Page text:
Extending a landmark Supreme Court case on gay marriage rights to the criminal courtroom, Attorney General Eric Holder announced Saturday, the 8th, that same-sex spouses may not be required to testify against each other. These spouses should also be eligible to file joint bankruptcy and should be eligible for any benefits opposite-sex partners enjoy, including those appropriate for federal prison inmates.
Comparing the struggle for same-sex marriage rights to those of civil rights in the 1960s, Holder noted that the Justice Department’s role must be “as aggressive today as it was in Robert Kennedy’s time,” in pursuing justice for all citizens.
Currently, same-sex couples are allowed to file joint federal tax returns even if they reside in states that do not recognize same-sex marriage. They also enjoy military benefits as well as federal employee benefits.
The right of a spouse to decline to give incriminating testimony against his or her partner has long been recognized by courts in both England and the United States and has become a cornerstone of criminal law. While spouse privilege is often misunderstood, and there are challenges prosecutors can bring to the spouse’s right to avoid incriminating a partner, Holder’s message is clear: prosecutors will not be able to challenge spousal privilege on the basis that same-sex marriage is not recognized in the state.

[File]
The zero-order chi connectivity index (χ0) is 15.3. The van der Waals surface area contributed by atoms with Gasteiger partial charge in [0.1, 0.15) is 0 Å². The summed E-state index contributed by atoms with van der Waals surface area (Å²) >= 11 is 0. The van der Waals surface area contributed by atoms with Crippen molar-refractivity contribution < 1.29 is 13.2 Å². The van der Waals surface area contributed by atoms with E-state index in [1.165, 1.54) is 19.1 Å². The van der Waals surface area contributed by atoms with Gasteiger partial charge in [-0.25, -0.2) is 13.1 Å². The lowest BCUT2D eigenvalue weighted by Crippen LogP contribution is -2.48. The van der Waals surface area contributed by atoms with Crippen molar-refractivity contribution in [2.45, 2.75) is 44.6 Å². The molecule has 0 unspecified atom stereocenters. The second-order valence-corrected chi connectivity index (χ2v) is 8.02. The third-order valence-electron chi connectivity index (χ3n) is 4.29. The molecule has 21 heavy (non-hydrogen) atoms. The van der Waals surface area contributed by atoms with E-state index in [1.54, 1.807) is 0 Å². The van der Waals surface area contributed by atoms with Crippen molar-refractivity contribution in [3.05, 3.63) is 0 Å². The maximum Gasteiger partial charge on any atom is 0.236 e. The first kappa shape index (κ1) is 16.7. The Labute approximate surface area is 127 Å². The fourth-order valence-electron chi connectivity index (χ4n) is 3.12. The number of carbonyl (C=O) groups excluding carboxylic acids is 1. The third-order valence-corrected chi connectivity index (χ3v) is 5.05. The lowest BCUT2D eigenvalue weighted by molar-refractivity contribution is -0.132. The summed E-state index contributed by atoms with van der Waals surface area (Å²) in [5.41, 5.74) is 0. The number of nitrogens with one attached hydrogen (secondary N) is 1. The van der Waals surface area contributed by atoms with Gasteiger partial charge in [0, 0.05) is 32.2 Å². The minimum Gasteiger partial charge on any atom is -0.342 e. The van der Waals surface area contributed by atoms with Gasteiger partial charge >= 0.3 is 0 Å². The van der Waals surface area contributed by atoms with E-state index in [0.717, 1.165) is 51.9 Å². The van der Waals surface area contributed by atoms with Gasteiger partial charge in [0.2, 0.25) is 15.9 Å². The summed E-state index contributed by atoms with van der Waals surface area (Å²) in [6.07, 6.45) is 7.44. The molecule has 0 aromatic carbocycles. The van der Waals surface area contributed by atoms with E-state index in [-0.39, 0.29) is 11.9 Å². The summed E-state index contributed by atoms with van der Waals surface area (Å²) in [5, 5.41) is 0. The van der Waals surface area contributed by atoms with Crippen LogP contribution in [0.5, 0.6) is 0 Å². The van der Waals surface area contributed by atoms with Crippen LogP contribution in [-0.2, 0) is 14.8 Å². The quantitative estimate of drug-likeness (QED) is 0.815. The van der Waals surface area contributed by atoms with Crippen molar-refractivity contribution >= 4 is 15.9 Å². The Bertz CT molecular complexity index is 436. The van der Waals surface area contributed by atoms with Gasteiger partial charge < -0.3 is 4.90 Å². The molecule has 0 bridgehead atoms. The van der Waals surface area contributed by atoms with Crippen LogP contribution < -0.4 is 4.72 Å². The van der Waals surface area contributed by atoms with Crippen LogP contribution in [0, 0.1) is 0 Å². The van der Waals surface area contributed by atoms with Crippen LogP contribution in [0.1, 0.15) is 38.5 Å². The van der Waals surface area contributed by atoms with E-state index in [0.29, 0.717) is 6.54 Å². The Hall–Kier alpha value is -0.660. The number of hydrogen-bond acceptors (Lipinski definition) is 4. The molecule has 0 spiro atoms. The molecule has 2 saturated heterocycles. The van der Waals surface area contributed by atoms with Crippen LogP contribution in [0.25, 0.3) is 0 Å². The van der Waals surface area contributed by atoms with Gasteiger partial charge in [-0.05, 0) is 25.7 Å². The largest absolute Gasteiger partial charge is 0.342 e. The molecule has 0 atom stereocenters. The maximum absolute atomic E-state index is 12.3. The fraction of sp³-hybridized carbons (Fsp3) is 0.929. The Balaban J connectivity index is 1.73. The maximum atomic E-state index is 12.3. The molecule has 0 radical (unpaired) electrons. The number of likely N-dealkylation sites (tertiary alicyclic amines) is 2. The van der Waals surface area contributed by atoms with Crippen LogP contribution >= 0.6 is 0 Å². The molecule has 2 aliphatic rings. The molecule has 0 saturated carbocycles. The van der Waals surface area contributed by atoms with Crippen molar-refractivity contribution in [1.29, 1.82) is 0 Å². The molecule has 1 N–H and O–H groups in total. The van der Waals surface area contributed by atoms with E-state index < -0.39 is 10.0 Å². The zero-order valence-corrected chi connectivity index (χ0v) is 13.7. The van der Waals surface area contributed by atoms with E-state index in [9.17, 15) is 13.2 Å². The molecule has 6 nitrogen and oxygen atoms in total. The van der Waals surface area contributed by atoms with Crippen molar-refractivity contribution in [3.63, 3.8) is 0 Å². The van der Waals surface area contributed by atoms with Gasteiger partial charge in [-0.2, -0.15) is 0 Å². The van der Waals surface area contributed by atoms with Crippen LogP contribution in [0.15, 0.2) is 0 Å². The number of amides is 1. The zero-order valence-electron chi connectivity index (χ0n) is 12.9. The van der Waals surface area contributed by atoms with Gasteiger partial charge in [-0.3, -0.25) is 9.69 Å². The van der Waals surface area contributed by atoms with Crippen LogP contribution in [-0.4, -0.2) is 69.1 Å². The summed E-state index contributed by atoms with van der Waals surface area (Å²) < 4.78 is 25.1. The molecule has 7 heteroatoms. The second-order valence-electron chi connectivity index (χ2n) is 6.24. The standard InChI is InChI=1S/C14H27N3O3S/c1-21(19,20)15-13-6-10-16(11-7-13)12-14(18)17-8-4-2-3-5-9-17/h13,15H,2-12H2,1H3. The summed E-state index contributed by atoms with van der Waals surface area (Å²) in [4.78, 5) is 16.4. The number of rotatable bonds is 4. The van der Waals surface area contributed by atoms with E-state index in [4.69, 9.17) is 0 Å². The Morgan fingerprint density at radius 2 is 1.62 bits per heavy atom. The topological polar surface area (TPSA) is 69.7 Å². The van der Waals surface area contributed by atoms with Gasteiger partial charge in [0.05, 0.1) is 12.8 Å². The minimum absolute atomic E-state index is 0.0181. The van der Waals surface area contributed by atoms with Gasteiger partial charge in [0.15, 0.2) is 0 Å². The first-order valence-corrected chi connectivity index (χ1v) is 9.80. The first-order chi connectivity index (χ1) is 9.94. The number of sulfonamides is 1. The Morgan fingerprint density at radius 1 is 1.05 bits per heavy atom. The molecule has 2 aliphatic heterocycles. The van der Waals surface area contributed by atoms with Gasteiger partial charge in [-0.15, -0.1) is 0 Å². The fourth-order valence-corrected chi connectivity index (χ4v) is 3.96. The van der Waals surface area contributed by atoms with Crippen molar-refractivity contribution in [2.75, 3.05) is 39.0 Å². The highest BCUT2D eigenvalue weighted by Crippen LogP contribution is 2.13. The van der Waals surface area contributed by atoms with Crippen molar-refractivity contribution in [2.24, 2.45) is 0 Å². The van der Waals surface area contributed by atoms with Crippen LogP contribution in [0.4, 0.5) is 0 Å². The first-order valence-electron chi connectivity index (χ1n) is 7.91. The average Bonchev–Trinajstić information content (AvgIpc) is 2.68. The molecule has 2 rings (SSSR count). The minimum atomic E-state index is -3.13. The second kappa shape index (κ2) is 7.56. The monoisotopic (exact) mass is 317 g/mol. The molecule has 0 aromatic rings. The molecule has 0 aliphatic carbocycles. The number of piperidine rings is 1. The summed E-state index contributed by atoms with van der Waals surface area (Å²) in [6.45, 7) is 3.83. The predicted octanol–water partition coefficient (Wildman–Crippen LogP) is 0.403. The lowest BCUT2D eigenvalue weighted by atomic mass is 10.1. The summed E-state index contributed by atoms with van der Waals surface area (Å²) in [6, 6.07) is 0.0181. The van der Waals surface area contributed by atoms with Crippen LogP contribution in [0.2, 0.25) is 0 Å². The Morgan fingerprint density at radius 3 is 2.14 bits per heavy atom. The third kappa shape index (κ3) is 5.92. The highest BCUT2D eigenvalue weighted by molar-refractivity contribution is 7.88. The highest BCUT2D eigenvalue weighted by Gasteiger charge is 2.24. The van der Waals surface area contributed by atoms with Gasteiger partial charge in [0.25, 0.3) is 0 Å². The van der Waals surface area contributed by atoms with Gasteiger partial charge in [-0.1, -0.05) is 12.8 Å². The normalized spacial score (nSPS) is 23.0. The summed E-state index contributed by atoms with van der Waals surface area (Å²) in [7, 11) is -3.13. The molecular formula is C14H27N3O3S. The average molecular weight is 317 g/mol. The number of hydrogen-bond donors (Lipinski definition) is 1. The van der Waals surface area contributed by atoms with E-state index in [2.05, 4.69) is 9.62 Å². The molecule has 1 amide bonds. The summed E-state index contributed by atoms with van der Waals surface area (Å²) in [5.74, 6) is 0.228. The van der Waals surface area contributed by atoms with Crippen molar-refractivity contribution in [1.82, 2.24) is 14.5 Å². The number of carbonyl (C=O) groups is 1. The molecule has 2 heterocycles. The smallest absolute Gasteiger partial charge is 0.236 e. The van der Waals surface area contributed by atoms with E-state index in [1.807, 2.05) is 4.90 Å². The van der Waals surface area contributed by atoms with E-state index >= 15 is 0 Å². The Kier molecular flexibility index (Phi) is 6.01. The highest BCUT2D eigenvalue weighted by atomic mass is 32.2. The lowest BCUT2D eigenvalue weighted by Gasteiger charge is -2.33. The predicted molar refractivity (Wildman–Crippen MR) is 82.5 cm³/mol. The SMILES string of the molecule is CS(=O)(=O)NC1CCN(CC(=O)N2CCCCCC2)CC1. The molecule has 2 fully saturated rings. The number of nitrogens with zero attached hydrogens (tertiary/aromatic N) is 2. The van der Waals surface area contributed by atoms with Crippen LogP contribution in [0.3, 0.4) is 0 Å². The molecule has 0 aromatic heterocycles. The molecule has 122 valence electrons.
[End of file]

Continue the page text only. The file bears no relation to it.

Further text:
Furthermore, if a federal prisoner is married to a person of the same sex, he or she will be entitled to visitation by a spouse, furloughs for family crises, escorted trips for the funeral of a spouse, correspondence with the spouse and reduction in sentence for compassionate release in the case of a spouse being incapacitated.
This ruling marks the first time that same-sex couples have come close to enjoying the full rights and protections under the law that are afforded to heterosexual couples. While many same-sex couples and their supporters were excited by the announcement, it remains to be seen how the states and the federal court system will handle various legal challenges that may arise.
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